Flávia Furlan Nunes: How low can the capital ratio go with today’s announcement?
Julia Gordon: We’re not aiming at any particular capital reserve number. What we wanted to do when we saw our reserves were very high was we wanted to make sure that the homebuyers of America were having their loans priced in a way that made homeownership more accessible and that’s why we made this cut. It may or may not have a big impact. I would expect the ratio to go down some. I have no idea how much.
Flávia Furlan Nunes: How are you seeing the MIP reduction in terms of the FHA’s market share? I’m curious because FHFA recently took steps to help first-time homebuyers and those with lower credit scores. Those are people who might otherwise have been FHA borrowers.
Julia Gordon: FHA is a program designed for people who are not reached by the conventional market. So we don’t manage to a particular market share. That’s not our goal. Our goal is to help the people who are not helped by other channels. That said, we do anticipate that following this cut, and this is according to or you can read mortgage analysts who are posting about this right now that there is not likely to be a significant shift one way or the other, really the goal we all have, and we share this goal with FHFA. The goal of both FHA and FHFA is not just to pass borrowers back and forth between us, it’s to grow the pie, so more people can become homeowners. And that’s what we’re aiming to do both with our pricing policies. And with the other changes we’re making to the credit box, like the changes involving counting positive rental history, and more accurately assessing student debt. So really, the goal that is shared across all of these channels is helping more people get their foot on that first rung of the homeownership ladder.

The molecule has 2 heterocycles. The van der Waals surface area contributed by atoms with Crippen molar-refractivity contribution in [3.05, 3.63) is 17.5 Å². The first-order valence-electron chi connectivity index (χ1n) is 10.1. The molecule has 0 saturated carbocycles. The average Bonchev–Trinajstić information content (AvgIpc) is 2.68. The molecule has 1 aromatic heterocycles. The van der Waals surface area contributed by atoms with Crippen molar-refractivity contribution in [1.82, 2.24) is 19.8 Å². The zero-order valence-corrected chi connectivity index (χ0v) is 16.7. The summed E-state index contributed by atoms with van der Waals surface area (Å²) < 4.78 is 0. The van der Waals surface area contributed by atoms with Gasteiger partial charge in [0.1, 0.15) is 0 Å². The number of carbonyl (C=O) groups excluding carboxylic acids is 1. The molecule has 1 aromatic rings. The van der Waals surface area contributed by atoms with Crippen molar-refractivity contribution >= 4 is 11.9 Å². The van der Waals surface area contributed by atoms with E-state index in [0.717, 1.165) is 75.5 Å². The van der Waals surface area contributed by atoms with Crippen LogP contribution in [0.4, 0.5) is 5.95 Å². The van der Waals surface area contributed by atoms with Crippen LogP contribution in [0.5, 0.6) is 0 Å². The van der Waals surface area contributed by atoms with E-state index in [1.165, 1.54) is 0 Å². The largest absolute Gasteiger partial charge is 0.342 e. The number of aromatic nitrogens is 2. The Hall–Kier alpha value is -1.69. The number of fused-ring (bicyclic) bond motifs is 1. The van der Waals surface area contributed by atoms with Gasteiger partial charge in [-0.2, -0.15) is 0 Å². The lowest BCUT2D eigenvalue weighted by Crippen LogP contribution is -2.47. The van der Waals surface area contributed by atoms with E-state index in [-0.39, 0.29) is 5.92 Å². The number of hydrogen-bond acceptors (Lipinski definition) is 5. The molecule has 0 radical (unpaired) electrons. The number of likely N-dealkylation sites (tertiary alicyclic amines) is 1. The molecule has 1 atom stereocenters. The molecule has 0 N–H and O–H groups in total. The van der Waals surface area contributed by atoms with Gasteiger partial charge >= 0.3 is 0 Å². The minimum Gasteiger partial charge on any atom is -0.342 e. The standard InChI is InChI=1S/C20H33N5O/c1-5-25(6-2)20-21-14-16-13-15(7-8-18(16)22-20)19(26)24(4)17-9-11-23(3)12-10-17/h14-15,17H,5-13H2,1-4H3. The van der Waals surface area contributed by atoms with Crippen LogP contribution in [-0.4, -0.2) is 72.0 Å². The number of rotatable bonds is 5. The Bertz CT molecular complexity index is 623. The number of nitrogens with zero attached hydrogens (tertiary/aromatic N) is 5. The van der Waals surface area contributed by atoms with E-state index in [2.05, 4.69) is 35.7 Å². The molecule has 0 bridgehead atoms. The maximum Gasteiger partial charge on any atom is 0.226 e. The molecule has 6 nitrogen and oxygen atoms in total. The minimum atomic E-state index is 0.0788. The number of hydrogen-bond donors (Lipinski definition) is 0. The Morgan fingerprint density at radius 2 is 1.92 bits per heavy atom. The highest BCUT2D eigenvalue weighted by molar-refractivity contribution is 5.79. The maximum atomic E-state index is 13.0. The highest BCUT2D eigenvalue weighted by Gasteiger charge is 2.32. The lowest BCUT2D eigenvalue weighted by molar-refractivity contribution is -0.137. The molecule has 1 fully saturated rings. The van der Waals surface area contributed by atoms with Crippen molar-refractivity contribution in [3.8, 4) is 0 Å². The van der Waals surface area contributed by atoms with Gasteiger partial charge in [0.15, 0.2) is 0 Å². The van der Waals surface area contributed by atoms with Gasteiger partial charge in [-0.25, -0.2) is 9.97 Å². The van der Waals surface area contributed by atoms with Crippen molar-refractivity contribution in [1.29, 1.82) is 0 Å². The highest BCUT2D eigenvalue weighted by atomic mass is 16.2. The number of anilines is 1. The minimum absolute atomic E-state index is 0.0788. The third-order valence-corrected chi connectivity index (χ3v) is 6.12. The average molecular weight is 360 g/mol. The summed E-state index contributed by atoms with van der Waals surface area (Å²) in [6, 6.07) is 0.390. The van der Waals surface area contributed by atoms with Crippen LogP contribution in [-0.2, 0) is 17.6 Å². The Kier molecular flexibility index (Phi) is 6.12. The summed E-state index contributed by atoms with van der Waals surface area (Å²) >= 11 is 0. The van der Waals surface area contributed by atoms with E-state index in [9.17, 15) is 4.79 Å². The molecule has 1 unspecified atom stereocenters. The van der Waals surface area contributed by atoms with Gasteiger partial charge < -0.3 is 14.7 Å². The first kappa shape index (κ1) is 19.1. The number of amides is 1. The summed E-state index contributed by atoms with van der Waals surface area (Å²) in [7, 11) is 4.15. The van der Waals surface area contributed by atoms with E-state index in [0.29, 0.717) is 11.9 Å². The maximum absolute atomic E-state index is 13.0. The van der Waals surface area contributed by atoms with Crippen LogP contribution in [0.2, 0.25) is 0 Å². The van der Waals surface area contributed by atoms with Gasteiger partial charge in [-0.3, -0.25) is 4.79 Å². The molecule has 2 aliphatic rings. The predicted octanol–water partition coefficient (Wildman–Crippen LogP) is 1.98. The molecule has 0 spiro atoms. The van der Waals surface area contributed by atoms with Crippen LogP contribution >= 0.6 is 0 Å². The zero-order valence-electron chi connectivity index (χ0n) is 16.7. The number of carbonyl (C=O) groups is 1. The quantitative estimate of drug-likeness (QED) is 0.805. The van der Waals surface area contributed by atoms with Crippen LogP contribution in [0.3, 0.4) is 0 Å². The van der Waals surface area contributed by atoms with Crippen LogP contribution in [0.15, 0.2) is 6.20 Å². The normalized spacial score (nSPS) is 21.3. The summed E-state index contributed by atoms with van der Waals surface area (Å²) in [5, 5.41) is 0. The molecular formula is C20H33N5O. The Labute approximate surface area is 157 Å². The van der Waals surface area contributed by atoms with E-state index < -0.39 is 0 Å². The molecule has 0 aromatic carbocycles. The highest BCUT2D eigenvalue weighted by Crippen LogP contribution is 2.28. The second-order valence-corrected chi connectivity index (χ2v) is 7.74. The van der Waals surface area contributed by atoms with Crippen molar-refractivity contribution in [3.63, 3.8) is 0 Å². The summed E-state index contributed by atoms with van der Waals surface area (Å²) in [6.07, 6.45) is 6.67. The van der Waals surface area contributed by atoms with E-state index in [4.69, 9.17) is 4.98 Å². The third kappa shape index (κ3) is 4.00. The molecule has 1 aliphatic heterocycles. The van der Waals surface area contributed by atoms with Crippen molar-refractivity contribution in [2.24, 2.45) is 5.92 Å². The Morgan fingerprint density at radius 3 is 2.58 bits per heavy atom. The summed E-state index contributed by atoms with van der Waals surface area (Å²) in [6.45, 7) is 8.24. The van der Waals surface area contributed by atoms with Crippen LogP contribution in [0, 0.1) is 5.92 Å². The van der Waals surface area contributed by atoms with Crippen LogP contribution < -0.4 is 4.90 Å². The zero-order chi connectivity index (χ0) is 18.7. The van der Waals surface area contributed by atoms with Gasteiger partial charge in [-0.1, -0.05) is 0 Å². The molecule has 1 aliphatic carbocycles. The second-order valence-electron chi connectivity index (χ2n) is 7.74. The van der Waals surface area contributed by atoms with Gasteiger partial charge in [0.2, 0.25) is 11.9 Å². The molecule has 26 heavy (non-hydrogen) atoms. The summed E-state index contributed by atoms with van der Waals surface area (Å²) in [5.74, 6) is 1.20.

Flávia Furlan Nunes: The decision is focused on single family – was there any consideration to also cutting premiums for multifamily?
Julia Gordon: FHA is a government mortgage insurance program. We have three separate portfolios: single family, multifamily, and health care. Single Family is associated with an insurance fund called the mutual Mortgage Insurance Fund. The other two portfolios are in a different fund. So, we treat them separately for the most part. That’s why this applies to single family loans. Also, the premiums for apartment buildings and residential care facilities and the like, that’s an extremely different kind of transaction than a single-family mortgage. So, a policy action will rarely, if ever, I think probably never affect all of those portfolios at the same time. They’re very separate businesses. Only the MMI, as the mutual Mortgage Insurance Fund, has a statute that requires a particular capital ratio.